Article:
Newbie questions about Stepper Motors

Hello, I know absolutely nothing about mechanics, I just bought an Arduino and was able to set it up to get a stepper motor spinning. I want to build a moving camera mount with it, then later a robot. But I'm having some very stupid problems I'm not sure how to best solve.

1) How do I physically connect the motor to other parts? I'm using a 28BYJ-48 5V Stepper Motor, it has this shaft that spins, but I don't know how to screw a plastic platform to the shaft. On every tutorial that I've seen, either it was a complete kit with motor + legs/wheels that already fit in it, or the gears to fit the motor were 3d printed. But I was wondering if maybe these things have a standard format so I can just buy some nuts or something on any hardware store that would let me screw it to something else? Is that how it works? So far I have just duct-taped it to other stuff, but I suppose that are better ways :S If I find an arbitrary motor on ebay, how to I search for some other parts to screw it to the rest of my machine?

2) From what I understand, the stepper motor offers no feedback to the Arduino about its current position, right? How do you guys deal with this? What if I need to know the position of the motor on my code? If I just store an estimate on a variable, that will be off when the system is turned off. I read somewhere people use "endstops" for this, I'm not sure how. Does that mean, that every time the whole thing boots up, you just try to move the stepper in direction of the endstop, when it stops, you now know it's at that position. Is this really the best way? This sounds like waaaay too much trouble for just getting the position of the motor.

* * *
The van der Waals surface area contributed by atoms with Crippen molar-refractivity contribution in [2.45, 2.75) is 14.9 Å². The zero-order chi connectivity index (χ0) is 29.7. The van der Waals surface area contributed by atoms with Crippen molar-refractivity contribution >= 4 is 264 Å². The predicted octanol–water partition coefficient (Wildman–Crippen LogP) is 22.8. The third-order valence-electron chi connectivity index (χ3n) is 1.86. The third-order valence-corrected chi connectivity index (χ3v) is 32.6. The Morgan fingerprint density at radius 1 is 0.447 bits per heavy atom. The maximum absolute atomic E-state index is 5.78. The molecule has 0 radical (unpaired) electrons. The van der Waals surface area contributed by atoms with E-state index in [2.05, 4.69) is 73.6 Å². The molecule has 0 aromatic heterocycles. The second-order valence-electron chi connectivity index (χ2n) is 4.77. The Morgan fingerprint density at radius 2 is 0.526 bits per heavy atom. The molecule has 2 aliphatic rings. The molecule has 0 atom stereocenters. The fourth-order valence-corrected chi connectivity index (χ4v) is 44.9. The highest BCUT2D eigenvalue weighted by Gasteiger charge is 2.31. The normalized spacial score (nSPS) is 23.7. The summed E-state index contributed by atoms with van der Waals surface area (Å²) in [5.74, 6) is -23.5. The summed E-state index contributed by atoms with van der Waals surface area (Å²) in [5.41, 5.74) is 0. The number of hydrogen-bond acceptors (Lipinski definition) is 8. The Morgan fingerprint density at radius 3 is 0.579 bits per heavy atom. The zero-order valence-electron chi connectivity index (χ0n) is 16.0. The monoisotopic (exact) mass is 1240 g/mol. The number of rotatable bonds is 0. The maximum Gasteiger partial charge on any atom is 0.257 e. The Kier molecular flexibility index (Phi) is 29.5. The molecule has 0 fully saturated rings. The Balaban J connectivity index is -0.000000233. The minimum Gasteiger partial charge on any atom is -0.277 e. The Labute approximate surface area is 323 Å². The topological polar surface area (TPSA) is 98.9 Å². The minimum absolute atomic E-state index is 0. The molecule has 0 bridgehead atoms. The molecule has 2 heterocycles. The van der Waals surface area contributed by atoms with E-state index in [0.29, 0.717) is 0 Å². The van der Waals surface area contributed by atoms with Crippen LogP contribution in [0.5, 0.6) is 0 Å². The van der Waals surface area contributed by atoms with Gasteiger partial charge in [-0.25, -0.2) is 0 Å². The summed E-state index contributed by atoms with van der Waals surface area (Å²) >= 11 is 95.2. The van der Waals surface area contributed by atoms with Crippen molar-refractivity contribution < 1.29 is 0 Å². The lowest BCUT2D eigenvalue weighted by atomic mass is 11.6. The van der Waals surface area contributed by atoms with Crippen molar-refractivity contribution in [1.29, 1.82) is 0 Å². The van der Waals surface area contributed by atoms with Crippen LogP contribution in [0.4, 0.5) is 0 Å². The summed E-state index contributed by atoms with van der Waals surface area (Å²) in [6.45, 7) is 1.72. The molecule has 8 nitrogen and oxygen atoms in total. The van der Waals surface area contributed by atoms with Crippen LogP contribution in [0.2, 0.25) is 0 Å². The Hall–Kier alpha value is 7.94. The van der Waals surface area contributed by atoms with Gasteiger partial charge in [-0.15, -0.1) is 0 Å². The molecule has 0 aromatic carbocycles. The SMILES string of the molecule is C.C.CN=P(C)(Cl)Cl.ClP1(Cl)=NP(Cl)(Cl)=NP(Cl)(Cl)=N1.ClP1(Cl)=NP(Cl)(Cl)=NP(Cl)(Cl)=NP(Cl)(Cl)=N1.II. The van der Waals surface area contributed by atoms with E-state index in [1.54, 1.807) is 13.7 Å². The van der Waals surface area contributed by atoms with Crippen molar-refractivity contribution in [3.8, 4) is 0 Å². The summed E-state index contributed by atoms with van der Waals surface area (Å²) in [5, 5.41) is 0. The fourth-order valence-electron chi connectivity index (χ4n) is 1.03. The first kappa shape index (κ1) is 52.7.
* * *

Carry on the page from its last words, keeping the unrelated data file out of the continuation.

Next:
3) When looking at datasheets of motors. What is the "speed ratio" and "reduction ratio"? Some robotics tutorials suggests I look for a motor with 120:1 ratio, but I have no idea what does that mean? Is that the same as "reduction ratio" or is it something else?

Thanks ^^

Stepper motors use shaft couplers and drive pulleys and special drive belts that are non-slip. You hva to count STEPS like Hanzel and Gretta and the bread crumbs to get back to your starting position

Most stepper systems don't need endstops because they have Opto+interrupter Home flags they use to Home on powerup. They immediately start moving towrard home (which is always in the same direction because the S/W neber allows the motor past the home flag by more than 5 - 10 microsteps and then it is forced to reverse 20 microsteps , meaniing it is always "South" of Home.

I like the idea of the opto sensor, I'll look up into it. Thanks :)

Does that mean, that every time the whole thing boots up, you just try to move the stepper in direction of the endstop, when it stops, you now know it's at that position. Is this really the best way? This sounds like waaaay too much trouble for just getting the position of the motor.

It might sound like hassle but that is what you have to do to find an absoloute position.

A reduction ratio of 120:1 means that for every 120 revolutions of the input shaft the output shaft turns round once. Less speed but more torque.

Think about it. If that is "way too much trouble " to get the motor position , then just pay "way more money" for an absolute encoder. End of story. If your cheap, don't complain.

You mean a "rotary encoder"? I had no idea what that was before you mentioned it, I just looked it up and looks exactly like what I need. Thanks a lot for the help!

There’s more than one type. The top of the line is called ABSOLUTE encoder because the position is readable without power to the motor. You can turn the shaft with your fingers and watch it change. The less expensive kind are called incremental and there’s also quadtrature encoders.

A hall effect absoloute rotory encoder is less that $10 so it is not that much although optical ones will be in excess of $200.

Grumpy_Mike:
A hall effect absoloute rotory encoder is less that $10 so it is not that much although optical ones will be in excess of $200.

Interesting page here about lots of encoder technologies:
http://machinedesign.com/sensors/basics-rotary-encoders-overview-and-new-technologies-0

The top of the line is called ABSOLUTE encoder

This comment is a reference to the optical absolute encoders Mike is referring to.